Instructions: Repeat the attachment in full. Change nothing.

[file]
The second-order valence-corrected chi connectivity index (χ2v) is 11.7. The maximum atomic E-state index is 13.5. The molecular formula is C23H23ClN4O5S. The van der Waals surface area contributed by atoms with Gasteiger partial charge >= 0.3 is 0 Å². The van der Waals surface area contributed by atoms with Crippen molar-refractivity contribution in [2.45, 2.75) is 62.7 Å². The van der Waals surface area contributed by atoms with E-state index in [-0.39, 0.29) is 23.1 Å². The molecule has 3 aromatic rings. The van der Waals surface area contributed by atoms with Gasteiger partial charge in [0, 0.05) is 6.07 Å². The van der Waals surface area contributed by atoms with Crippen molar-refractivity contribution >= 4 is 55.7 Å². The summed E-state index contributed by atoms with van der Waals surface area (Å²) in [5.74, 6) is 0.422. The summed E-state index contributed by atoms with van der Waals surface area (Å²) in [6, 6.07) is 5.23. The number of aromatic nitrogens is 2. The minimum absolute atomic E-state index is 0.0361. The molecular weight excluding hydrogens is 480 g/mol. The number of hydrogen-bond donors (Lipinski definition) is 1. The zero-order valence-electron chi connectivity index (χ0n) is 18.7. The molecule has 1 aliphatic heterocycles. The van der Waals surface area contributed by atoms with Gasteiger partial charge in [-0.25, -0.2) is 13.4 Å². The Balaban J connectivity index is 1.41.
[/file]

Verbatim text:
The second-order valence-corrected chi connectivity index (χ2v) is 11.7. The maximum atomic E-state index is 13.5. The molecular formula is C23H23ClN4O5S. The van der Waals surface area contributed by atoms with Gasteiger partial charge >= 0.3 is 0 Å². The van der Waals surface area contributed by atoms with Crippen molar-refractivity contribution in [2.45, 2.75) is 62.7 Å². The van der Waals surface area contributed by atoms with E-state index in [-0.39, 0.29) is 23.1 Å². The molecule has 3 aromatic rings. The van der Waals surface area contributed by atoms with Gasteiger partial charge in [0, 0.05) is 6.07 Å². The van der Waals surface area contributed by atoms with Crippen molar-refractivity contribution >= 4 is 55.7 Å². The summed E-state index contributed by atoms with van der Waals surface area (Å²) in [5.74, 6) is 0.422. The summed E-state index contributed by atoms with van der Waals surface area (Å²) in [6, 6.07) is 5.23. The number of aromatic nitrogens is 2. The minimum absolute atomic E-state index is 0.0361. The molecular weight excluding hydrogens is 480 g/mol. The number of hydrogen-bond donors (Lipinski definition) is 1. The zero-order valence-electron chi connectivity index (χ0n) is 18.7. The molecule has 1 aliphatic heterocycles. The van der Waals surface area contributed by atoms with Gasteiger partial charge in [-0.25, -0.2) is 13.4 Å². The Balaban J connectivity index is 1.41.